I thought with a few modifications that this old North American petrol tanker would make quite a nice campervan.
Another option would be to fill it up with petrol and see how far you could drive it before you needed to refill it.
1907 Ford touring car.
1950s Ford Thunderbird (Left and a similar vintage Plymouth (Or is it a Chrysler?).
This is either a Cadillac, a Studebaker, an Impala or a Ford Fairlane. I am sure someone out there knows.
One of Mr Henry Ford's cars that started it all.
They don't make them like they used to. This is what I call a real Ute.
I could put a sailing dinghy and a whole lot of other kit besides on one of these.
A Bevy of V8 coupes to choose from and so shiny I almost had to put on my sunglasses.
A very red pedal car from a large collection that was on display.
Another excellent example of a 1950s Ford Ute.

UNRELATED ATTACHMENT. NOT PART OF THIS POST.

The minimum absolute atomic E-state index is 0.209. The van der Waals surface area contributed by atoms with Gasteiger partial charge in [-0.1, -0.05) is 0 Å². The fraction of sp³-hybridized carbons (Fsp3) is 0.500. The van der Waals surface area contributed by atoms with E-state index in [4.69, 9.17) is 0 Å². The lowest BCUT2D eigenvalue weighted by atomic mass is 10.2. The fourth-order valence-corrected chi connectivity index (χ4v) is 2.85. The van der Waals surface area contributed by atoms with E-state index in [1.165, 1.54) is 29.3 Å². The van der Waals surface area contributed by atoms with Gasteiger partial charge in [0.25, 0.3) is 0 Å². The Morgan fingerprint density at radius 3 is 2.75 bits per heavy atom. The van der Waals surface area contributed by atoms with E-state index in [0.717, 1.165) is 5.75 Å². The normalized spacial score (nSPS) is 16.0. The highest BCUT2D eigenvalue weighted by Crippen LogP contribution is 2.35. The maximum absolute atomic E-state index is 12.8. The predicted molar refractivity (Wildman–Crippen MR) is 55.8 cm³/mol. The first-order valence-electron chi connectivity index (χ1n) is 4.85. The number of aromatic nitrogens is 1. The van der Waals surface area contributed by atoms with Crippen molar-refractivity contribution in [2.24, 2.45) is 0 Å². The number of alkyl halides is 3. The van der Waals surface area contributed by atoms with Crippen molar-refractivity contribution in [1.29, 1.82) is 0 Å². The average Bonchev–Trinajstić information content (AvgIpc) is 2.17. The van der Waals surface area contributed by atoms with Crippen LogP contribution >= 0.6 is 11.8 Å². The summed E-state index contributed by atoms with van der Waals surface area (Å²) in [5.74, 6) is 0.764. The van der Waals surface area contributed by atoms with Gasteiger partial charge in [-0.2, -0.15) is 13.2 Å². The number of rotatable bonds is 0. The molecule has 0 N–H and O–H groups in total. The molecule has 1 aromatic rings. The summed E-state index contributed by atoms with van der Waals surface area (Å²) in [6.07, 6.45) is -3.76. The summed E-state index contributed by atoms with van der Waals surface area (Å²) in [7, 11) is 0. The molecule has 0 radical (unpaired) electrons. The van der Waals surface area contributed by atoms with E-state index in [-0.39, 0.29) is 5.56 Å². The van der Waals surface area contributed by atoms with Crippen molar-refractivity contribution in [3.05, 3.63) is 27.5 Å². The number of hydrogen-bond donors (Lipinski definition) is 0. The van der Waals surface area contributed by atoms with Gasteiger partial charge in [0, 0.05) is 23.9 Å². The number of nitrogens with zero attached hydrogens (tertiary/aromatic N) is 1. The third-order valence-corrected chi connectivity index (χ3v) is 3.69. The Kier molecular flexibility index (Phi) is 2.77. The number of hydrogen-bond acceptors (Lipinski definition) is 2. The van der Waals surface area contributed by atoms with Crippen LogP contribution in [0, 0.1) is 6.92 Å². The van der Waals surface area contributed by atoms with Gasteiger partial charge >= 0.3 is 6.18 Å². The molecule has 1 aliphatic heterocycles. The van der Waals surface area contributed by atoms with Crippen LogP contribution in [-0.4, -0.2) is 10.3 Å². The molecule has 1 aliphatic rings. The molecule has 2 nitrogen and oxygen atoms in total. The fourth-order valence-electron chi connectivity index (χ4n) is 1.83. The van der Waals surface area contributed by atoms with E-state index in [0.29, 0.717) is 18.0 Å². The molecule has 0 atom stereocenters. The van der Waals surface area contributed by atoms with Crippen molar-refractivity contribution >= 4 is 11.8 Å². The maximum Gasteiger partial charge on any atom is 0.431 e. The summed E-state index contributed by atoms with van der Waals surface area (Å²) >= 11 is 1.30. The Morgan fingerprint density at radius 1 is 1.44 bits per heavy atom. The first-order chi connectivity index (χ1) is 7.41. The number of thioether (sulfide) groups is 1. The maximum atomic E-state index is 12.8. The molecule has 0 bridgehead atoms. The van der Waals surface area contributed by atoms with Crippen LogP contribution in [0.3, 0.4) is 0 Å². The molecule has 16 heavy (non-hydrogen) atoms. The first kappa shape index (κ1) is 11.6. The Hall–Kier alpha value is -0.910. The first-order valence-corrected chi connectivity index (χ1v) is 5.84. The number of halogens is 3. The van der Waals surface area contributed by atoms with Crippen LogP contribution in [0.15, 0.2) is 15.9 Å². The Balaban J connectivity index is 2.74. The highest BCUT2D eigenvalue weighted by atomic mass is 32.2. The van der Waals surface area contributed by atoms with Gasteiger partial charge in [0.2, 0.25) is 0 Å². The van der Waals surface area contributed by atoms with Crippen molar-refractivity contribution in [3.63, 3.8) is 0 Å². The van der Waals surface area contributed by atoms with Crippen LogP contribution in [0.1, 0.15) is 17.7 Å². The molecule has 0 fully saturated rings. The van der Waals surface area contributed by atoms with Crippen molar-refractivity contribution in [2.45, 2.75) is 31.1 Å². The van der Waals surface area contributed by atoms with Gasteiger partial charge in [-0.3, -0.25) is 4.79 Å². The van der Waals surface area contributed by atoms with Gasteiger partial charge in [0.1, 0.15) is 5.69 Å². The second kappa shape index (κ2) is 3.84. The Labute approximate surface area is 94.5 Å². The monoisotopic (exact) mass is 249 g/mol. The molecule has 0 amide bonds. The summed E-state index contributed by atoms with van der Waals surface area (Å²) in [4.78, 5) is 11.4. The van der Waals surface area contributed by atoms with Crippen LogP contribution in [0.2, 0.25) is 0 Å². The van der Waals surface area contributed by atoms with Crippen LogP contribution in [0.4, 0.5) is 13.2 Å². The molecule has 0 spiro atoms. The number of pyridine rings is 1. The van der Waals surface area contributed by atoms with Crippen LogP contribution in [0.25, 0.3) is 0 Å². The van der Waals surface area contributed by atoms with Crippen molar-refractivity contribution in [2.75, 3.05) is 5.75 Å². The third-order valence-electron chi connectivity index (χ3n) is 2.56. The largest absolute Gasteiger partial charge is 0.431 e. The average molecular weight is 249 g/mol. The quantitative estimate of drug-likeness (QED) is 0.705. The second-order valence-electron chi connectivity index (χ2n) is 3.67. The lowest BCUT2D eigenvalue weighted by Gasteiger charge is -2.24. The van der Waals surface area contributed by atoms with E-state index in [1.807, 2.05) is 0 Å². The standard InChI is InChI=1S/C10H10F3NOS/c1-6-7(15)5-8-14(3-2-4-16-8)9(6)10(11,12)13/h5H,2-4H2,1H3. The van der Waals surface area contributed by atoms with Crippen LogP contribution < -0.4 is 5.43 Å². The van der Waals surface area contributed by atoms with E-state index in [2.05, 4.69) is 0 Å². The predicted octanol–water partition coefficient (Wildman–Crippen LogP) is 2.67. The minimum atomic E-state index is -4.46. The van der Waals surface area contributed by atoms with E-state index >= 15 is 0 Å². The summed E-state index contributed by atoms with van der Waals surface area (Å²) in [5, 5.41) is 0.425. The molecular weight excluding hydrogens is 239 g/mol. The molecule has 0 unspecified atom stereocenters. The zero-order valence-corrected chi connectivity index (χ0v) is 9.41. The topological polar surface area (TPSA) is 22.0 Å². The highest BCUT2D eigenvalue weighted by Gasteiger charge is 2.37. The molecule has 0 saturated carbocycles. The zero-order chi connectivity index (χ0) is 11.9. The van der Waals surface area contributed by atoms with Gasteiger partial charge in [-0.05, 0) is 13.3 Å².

In the 1940s there would have been fleets of these buses serving various towns and cities in NZ.
The red truck on the left completed its working life in Mossburn in Southland.
Yes, I am tempted to make a silly remark.
Otautau is a small town in Southland.
An old timer from the town of Clyde. I am old enough to remember the brown number plates.
Early example of a Nissan diesel heavy haulage truck.
A rumble seat (American English), dicky seat, dickie seat or dickey seat (British English), also called a mother - in - law seat, is an unholstered exterior seat which folds into the rear deck of a two seat pre - World War 11 automobile, and seats one or two passengers. When unoccupied, the space under the seat's lid could be used for storing luggage..........
............. I know all of this because I looked it up on Wikipedia (So it MUST be true).
If you are in Invercargill Southland, New Zealand then this Museum is worth a visit.